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Is the Vehicle Recall System Broken?

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Tina Robinson3 years ago

Since General Motors began recalling cars with defective ignition switches in February, recalls have been announced at a seemingly non-stop pace across the auto industry. With long wait times to get repairs and millions of unrepaired vehicles on the road, some question if the recall system is broken.

A new article in the Detroit Free Press takes an in-depth look at how effective the National Highway Traffic Safety Administration (NHTSA), the agency responsible for overseeing vehicle recalls, really is.

Recalled Vehicles Go Unrepaired

According to Carfax estimates, more than 3.5 million cars are for sale online with open recall notices and about 36 million cars on the road are unrepaired. On average, 75% of all recalls get repaired, but that number drops significantly when the recall covers older cars. Such is the case with the GM recall, which covers older model Chevy Cobalts, Saturn Ions, and Pontiac G5. Notifying the owners of older cars, which may have had multiple owners, can be difficult, and many owners won’t bother to get repairs due to the age of the vehicle.

GM has been at the forefront of the recall news as federal investigations look into why the company failed to recall these dangerous vehicles for over a decade. The defect has been linked to 13 deaths and 47 crashes by GM’s own estimate, and records indicate many of those lives might have been saved if a recall had been conducted sooner. In May, NHTSA announced it would impose the maximum fine of $35 million for the delay, but safety advocates suggest that is not enough.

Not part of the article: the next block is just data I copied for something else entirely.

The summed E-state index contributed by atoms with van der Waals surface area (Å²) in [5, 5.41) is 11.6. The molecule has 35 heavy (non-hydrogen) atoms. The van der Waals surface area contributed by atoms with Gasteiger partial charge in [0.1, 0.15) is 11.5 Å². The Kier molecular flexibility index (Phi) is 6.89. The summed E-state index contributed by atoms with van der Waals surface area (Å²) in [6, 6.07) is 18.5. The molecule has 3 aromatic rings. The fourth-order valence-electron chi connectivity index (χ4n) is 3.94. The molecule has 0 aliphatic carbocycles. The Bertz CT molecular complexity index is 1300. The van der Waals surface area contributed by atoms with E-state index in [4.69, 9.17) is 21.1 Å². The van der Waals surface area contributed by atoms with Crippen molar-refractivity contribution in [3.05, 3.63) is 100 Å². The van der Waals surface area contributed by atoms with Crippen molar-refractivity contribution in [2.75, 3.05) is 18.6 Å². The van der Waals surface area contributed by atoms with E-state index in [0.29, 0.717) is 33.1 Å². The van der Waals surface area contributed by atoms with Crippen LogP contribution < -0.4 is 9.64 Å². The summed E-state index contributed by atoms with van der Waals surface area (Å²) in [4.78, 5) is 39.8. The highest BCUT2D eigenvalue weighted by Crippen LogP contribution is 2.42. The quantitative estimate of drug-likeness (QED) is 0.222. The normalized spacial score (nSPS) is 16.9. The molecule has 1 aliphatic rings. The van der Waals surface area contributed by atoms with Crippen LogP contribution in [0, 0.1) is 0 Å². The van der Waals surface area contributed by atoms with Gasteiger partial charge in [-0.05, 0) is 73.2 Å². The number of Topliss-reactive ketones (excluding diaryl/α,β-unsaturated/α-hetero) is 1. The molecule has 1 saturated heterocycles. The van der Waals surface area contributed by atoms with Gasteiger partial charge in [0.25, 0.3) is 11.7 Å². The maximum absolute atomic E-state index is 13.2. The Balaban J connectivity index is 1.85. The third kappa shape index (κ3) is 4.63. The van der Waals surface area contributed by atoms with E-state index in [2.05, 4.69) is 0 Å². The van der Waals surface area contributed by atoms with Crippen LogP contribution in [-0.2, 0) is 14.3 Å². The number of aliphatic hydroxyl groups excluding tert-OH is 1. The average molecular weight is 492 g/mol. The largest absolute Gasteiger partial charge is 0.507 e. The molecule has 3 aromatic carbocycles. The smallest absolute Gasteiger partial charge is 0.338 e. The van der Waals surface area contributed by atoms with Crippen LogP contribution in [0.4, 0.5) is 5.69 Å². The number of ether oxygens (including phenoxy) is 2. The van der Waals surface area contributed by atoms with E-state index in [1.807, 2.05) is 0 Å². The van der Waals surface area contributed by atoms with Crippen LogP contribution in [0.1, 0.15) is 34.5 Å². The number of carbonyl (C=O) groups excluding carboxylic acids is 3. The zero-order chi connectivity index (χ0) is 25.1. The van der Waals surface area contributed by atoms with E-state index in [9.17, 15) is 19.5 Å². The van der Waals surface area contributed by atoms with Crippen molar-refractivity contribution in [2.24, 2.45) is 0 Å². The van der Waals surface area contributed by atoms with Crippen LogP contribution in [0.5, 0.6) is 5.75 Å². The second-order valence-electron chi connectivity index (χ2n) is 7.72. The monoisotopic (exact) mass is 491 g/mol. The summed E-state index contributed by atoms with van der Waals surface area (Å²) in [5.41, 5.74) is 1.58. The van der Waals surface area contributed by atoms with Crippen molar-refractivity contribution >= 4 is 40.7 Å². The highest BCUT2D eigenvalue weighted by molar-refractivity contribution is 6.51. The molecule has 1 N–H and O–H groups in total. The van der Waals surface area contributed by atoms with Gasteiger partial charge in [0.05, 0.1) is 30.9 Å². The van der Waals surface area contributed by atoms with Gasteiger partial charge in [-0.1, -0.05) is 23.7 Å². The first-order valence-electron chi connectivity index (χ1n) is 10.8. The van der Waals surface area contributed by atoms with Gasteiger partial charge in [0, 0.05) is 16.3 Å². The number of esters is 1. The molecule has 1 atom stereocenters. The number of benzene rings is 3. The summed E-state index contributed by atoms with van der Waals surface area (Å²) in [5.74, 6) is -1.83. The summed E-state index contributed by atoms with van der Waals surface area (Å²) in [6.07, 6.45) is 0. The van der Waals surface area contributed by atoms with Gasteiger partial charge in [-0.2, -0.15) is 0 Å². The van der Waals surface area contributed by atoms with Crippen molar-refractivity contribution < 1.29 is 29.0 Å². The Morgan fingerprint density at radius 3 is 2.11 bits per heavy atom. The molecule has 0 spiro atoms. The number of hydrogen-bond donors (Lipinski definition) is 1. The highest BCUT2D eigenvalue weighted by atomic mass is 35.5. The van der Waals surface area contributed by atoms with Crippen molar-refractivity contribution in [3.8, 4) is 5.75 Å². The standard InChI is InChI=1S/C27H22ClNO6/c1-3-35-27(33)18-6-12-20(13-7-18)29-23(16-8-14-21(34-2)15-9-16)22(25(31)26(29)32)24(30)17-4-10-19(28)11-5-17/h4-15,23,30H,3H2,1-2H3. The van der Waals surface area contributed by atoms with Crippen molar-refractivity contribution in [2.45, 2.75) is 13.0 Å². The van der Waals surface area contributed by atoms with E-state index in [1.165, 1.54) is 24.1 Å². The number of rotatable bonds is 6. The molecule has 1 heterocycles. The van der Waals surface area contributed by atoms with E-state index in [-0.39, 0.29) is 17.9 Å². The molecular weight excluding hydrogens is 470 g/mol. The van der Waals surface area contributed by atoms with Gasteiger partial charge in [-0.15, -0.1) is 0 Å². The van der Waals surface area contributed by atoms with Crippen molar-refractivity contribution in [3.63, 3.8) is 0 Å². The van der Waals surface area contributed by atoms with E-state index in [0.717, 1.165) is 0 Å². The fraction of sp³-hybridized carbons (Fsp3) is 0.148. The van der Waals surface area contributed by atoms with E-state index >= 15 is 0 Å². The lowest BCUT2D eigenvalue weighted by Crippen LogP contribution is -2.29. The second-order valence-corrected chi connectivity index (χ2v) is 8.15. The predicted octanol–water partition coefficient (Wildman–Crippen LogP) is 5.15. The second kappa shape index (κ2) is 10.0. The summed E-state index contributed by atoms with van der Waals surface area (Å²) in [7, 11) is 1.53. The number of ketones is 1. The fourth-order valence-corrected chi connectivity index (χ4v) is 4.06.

Auto Safety a Shared Responsibility

The current recall system relies heavily on self-reporting from automakers. Each year NHTSA receives over 45,000 complaints and only has 51 people who review those complaints. Although NHTSA has the power to initiate investigations and force recalls, the vast majority are self-reported and voluntarily initiated.

In the case of the GM recall, NHTSA was aware of some airbag failures but was unable to link the problem to the faulty switches. The agency has said that if GM had been more forthcoming with information, including a memo in 2009 from Continental that linked the two, it would have initiated an investigation.

Focus on Driver Safety

Although NHTSA has the power to police automakers, the primary focus of the safety agency over the years has been on raising awareness of issues such as drunk driving or seat belt use. “Human behavior remains the leading cause of highway crashes and deaths,” said Acting Administrator David Friedman. “These programs have shown enormous success over the years in driving down the number of deaths involving alcohol and driving up the percentages of vehicle occupants who wear seat belts.”

Traffic fatality statistics back-up NHTSA’s method. Since 1975, traffic fatalities have dropped from 44,525 to 33,516 in 2012 even though the number of drivers has increased. 


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